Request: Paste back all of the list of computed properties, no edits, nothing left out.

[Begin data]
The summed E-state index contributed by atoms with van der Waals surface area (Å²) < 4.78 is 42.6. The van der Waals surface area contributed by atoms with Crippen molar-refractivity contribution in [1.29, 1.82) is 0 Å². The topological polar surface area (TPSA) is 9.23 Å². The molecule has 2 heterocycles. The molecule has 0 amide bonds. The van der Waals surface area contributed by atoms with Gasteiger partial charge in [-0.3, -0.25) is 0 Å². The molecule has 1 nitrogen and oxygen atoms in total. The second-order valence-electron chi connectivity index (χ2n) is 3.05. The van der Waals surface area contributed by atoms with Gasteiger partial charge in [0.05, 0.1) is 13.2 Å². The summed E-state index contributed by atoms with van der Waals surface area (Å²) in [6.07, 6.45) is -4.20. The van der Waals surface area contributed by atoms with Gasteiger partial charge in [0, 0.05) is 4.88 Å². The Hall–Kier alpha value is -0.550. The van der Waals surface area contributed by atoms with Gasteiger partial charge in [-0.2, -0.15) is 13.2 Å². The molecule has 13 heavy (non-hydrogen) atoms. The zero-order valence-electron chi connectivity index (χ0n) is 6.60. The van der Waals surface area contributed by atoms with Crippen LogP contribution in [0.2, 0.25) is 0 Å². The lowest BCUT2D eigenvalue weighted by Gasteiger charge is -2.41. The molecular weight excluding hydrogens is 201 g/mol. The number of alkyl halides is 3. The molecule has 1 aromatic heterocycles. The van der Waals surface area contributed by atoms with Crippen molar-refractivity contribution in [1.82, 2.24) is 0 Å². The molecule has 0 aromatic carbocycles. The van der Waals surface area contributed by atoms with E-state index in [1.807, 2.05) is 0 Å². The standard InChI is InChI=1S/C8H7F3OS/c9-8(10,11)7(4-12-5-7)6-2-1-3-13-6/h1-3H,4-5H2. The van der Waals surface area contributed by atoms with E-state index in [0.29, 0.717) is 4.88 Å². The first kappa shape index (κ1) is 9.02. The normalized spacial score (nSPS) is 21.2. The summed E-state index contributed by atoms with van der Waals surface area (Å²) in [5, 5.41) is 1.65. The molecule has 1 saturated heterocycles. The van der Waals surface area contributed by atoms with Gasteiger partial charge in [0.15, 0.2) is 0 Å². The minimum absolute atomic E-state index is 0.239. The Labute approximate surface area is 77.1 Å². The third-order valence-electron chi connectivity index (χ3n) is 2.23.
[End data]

The summed E-state index contributed by atoms with van der Waals surface area (Å²) < 4.78 is 42.6. The van der Waals surface area contributed by atoms with Crippen molar-refractivity contribution in [1.29, 1.82) is 0 Å². The topological polar surface area (TPSA) is 9.23 Å². The molecule has 2 heterocycles. The molecule has 0 amide bonds. The van der Waals surface area contributed by atoms with Gasteiger partial charge in [-0.3, -0.25) is 0 Å². The molecule has 1 nitrogen and oxygen atoms in total. The second-order valence-electron chi connectivity index (χ2n) is 3.05. The van der Waals surface area contributed by atoms with Gasteiger partial charge in [0.05, 0.1) is 13.2 Å². The summed E-state index contributed by atoms with van der Waals surface area (Å²) in [6.07, 6.45) is -4.20. The van der Waals surface area contributed by atoms with Gasteiger partial charge in [0, 0.05) is 4.88 Å². The Hall–Kier alpha value is -0.550. The van der Waals surface area contributed by atoms with Gasteiger partial charge in [-0.2, -0.15) is 13.2 Å². The molecule has 13 heavy (non-hydrogen) atoms. The zero-order valence-electron chi connectivity index (χ0n) is 6.60. The van der Waals surface area contributed by atoms with Crippen LogP contribution in [0.2, 0.25) is 0 Å². The lowest BCUT2D eigenvalue weighted by Gasteiger charge is -2.41. The molecular weight excluding hydrogens is 201 g/mol. The number of alkyl halides is 3. The molecule has 1 aromatic heterocycles. The van der Waals surface area contributed by atoms with Crippen molar-refractivity contribution in [1.82, 2.24) is 0 Å². The molecule has 0 aromatic carbocycles. The van der Waals surface area contributed by atoms with E-state index in [1.807, 2.05) is 0 Å². The standard InChI is InChI=1S/C8H7F3OS/c9-8(10,11)7(4-12-5-7)6-2-1-3-13-6/h1-3H,4-5H2. The van der Waals surface area contributed by atoms with E-state index in [0.29, 0.717) is 4.88 Å². The first kappa shape index (κ1) is 9.02. The normalized spacial score (nSPS) is 21.2. The summed E-state index contributed by atoms with van der Waals surface area (Å²) in [5, 5.41) is 1.65. The molecule has 1 saturated heterocycles. The van der Waals surface area contributed by atoms with Gasteiger partial charge in [0.15, 0.2) is 0 Å². The minimum absolute atomic E-state index is 0.239. The Labute approximate surface area is 77.1 Å². The third-order valence-electron chi connectivity index (χ3n) is 2.23.